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close this bookDimensions of Human Development - Research Report on Basic Human Needs Lists (Individual Contributor S. Alkire)
View the document(introduction...)
View the documentMethods for arbitrating disputes
View the documentCriteria for dimensions of human development (85)
View the documentOther lists: the four arguments demonstrated
View the documentConclusion

Methods for arbitrating disputes

Earlier we noted Sen's reservations against the specification of basic capabilities were that such a list might be i) overspecified, ii) irrelevant, iii) overly normative or iv) pertaining to exactly one metaphysical outlook, and suggested that the conception of 'dimensions' of values might be a way forward. (80) In simple terms, this account addresses the problem of irrelevance by establishing those dimensions on the basis of practical reason-dimensions which persons recognise they or others already are using as reasons for action, (to which I would wish to add, by field-testing the list among different communities). This account addresses the problem of overspecification by calling these dimensions, rather than needs or virtues or capabilities, because they represent the most basic reasons for action which are irreducibly distinct. This account addresses the normativity question by suggesting these dimensions to be reasons for action which pertain to moral and immoral actions alike; hence their description alone does not support any moral conclusions regarding trade-offs. (81) The 'metaphysical' question stands; the identification of basic reasons for action which are valid cross-culturally commits one to a broadly realist ethic (in line with the capabilities approach), although not to a single metaphysics.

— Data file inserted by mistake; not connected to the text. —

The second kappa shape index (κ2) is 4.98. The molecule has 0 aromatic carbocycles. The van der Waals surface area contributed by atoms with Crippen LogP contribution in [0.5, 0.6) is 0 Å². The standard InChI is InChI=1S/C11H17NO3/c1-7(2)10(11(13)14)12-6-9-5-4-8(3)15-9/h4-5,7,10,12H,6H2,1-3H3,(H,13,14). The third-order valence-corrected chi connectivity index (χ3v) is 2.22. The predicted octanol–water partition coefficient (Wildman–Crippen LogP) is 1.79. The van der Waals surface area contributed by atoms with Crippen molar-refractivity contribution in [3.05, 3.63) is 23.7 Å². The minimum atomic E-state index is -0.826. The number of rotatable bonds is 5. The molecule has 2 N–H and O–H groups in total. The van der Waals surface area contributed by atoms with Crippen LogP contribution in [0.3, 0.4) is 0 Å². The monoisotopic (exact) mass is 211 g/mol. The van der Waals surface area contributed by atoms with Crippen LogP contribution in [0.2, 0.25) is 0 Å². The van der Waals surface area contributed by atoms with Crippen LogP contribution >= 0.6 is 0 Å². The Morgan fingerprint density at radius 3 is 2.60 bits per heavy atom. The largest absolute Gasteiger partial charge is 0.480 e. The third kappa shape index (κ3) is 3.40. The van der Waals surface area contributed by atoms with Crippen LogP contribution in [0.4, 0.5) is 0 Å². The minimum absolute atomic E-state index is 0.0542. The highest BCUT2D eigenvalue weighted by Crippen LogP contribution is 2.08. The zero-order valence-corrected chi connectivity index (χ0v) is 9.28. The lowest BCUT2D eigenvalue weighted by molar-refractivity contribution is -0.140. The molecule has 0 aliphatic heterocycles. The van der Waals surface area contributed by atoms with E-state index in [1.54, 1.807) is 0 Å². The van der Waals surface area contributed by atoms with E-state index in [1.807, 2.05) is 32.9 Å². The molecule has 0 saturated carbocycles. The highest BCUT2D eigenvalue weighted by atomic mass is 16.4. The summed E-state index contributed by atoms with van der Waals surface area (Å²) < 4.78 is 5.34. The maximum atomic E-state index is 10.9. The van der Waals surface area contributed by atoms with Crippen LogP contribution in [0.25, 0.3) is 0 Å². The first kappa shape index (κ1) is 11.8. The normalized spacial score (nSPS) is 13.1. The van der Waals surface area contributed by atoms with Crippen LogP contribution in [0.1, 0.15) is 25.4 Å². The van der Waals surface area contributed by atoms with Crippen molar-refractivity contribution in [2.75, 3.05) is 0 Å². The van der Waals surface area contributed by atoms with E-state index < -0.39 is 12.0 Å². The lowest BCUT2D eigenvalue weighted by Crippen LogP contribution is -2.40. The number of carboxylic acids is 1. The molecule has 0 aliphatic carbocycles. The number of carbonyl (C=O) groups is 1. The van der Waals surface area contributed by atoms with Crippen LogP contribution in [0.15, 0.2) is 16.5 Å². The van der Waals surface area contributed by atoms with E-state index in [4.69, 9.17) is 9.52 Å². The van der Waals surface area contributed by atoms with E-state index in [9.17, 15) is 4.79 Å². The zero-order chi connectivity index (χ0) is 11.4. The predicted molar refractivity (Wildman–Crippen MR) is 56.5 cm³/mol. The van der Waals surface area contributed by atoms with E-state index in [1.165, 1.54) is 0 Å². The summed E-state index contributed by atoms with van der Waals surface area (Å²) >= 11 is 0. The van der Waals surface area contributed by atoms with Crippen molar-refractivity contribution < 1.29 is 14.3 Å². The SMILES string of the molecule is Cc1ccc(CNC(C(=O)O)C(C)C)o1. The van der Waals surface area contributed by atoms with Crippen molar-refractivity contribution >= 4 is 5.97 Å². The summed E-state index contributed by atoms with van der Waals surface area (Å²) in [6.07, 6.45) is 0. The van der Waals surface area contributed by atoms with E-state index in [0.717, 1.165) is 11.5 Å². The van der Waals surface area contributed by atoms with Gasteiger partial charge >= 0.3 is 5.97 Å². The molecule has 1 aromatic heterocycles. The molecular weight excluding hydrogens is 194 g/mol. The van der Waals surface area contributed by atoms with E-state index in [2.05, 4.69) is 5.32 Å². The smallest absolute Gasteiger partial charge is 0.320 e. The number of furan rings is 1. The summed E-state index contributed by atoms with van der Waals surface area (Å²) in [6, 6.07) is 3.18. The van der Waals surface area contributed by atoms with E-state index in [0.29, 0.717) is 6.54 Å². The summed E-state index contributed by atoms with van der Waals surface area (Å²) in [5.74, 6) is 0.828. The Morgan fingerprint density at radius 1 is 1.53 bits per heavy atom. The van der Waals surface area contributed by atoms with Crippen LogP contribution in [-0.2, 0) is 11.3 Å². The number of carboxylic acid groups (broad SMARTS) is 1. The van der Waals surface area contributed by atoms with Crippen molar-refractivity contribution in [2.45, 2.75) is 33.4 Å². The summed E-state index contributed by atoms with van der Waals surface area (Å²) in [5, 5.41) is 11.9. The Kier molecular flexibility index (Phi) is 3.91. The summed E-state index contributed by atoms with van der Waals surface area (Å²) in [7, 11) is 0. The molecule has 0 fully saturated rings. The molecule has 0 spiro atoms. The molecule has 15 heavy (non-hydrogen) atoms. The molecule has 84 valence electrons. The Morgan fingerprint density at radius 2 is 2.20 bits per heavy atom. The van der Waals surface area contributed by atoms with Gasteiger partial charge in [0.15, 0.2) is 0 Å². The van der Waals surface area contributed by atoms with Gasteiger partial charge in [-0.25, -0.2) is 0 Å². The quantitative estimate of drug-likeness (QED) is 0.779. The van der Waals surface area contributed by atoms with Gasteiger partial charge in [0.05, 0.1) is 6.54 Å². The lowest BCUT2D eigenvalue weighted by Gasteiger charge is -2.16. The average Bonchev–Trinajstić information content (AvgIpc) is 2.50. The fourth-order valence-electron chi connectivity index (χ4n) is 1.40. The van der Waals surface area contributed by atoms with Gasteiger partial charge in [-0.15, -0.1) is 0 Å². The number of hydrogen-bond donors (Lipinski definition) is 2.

How, though, are we to proceed in discussing these different lists? This activity is certainly not without precedent, even recent precedent. Braybrooke has done a similar exercise using four lists of course-of-life [basic] needs [Brewnowski, Ernest Mandel, Nestor Terleckyj, and the OECD], and sought a synthesis based on three critera: 1) convergence, 2) redundancy, and 3) as much completeness as attainable. Note that he considered his exercise illustrative not definitive: 'It will not be part of my perfect this list.' (82)

Another similar exercise in 'list consolidation' was done by Maureen Ramsay. She studied the psychological needs identified by 10 authors [Bretano, Maslow, Fromm, Nielsen, Lane, Davies, Packard, Galtung, Mallman, and Krech Crutchfield and Livson, and classified their lists into six categories of needs:
physical survival, sexual needs, security, love and relatedness, esteem and identity, self-realisation
based on evidence, rather than reasoned argument. (83)

A similar classification exercise of empirical data from 32 studies of Quality of Life (only 32 of 1500 articles surveyed had sufficient data) was done by Robert Cummins 1996, who synthesised 68% of the 173 domains from the studies into 7 headings: [material well-being, health, productivity, intimacy/friendship, safety, community, and emotional well-being]. (84)

However, the act of 'classification' is distinct from an argued synthesis. The task which this paper sets out is not simply to study the various lists and note convergences and redundancies; rather, it is to ask a slightly different question which is, 'what array of elements would adequately represent the dimensions of human flourishing as they were articulated earlier (in a way which is broadly shared by Qizilbash/ Griffin, Finnis, and Max-Neef)?' A simple classification would not do justice to the fact that the different authors do have projects and conceptions of their own lists which differ from the current one, and that some sorting out is required; furthermore, classifications tend to be more arbitrary than is imagined (as the following discussion will make clear). Therefore rather than 'classifying' these different lists, the synthesis will emerge on the basis of reasoned scrutiny. In particular, the following criteria will be employed: